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Cheapskate Gourmet: All-You-Can-Drink Salad Dressing

Diablo's new food blog gives tips on how to eat well, on the cheap.


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You probably don’t want to be told you’re just like your mom. Especially not in a tone. You know that tone.

Now I’ve been known to reach for a bottle of Dom Perignon just because, and I’ll pay anything for local, organic fruits and vegetables, or for the freshest, best fish to make a winter cioppino.

But mostly when I’m buying food, I’m comparing prices, and I want to know what I’m getting. If purchasing a bottle of aged balsamic means we might have to sell the cat (I don’t think he’d bring much; he’s missing a tooth and has bald patches), then I freaking want to know why.

Which is why I’m like my mom. Sort of. Do not start getting that tone.

Now there’s a woman who likes a bargain. I once watched her run into the middle of the road in front of our house so she could get a pumpkin that had been smashed there. Yum, freebie pumpkin pie, with the satisfying flavor of not having had to pay for it!

This kind of foraging would have been great if we’d lived on the frontier. In the small New England town where I grew up, I prayed hard no one would see her.

Just the same, I recently did a dance when I discovered that a balsamic available in most supermarkets, Monari Federzoni Balsamic Vinegar of Modena, does the trick for most dishes. You may not want carefully drizzled drops of it to mingle with the juices of your perfectly seared medium-rare Porterhouse, but if you’re looking to marinate some Portabellos, you’re good to go. I hate that expression, “good to go.” That and “think outside the box.” Anyone who uses that expression has never been out of the box. Eh-ver. Sorry.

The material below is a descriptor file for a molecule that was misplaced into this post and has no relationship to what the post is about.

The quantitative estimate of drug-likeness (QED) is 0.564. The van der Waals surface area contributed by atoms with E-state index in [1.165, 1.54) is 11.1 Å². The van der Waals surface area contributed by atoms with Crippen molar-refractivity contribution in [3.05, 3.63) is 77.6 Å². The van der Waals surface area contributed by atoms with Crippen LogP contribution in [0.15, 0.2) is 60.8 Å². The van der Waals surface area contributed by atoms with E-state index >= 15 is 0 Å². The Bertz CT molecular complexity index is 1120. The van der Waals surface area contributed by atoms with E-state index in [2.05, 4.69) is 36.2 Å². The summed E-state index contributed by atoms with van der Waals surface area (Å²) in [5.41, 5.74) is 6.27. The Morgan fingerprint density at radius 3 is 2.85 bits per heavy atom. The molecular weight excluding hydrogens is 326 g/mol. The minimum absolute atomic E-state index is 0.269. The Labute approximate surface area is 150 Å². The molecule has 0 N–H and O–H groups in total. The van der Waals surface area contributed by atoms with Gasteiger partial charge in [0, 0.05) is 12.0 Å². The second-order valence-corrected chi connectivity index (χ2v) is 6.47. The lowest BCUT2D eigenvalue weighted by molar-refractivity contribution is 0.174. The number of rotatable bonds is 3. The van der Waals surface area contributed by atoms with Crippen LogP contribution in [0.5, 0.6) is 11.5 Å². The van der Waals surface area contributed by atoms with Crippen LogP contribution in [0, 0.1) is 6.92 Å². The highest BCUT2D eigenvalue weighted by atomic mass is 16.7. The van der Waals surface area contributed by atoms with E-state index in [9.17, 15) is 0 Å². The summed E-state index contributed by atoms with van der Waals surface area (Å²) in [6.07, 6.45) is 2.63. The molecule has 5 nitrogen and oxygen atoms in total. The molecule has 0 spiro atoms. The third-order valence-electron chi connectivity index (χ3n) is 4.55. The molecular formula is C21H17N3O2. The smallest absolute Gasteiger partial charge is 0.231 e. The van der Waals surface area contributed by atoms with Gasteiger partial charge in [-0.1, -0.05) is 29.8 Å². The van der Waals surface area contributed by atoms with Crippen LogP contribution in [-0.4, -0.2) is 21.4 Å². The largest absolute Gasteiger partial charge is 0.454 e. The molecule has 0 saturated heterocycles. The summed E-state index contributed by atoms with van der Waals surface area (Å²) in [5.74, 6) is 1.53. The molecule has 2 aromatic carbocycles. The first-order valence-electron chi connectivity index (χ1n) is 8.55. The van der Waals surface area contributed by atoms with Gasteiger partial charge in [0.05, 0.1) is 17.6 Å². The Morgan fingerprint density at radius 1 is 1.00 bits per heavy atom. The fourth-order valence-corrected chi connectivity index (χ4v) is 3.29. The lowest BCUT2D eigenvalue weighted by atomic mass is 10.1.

So anyhow, if you’ve got your Monari Federzoni in hand, you might be thinking balsamic vinaigrette. You’re going to want some decent extra virgin olive oil, and for that there’s a low-priced beauty at Trader Joe’s called Sicilian Selezione. It’s actually called Trader Giotto’s Sicilian Selezione, but we don’t have to get into the whole TJ’s multiethnic imaginary playmates thing, right? Anyhow, this oil is interesting. It’s peppery and even bitter, which is not a bad thing in an olive oil. Actually, the flavors play nicely in a salad dressing.

I tried the TJ’s Extra Virgin California Estate Olive Oil just to give California a chance here, but it didn’t make the cut. Why? Uh, no flavor— or so little that I’d figure this oil would only be good for cooking. Except that it’s too expensive to cook with; for that, be a real cheapskate and grab the Santini Premium Extra Virgin Olive Oil in the big bottle, available at TJ’s and most supermarkets.

Okay, so here’s the party part:

Throw half a cup of your low-end balsamic in a bowl, add a cup of the bargain-brand Sicilian Selezione, a teaspoon of Dijon mustard, some sea salt, and some fresh-ground pepper. Whisk, and pour sparingly over some organic greens (greens are in peak season right now and should be heaven). Toss to make sure all your greens get the treatment. Add only enough dressing to cover the greens—that’s key.

After you’re done enjoying your salad and thanking me for all my help, put the rest of your salad dressing in a bottle or container you can store in a cupboard. I realize you’re thinking that this advice comes from someone who grew up in a household where pumpkin roadkill was eaten. But, believe me, the vinaigrette shouldn’t be refrigerated.

That’s all for now. I’m going to go fire up my shopping cart now and see what else I can find out there for us to eat.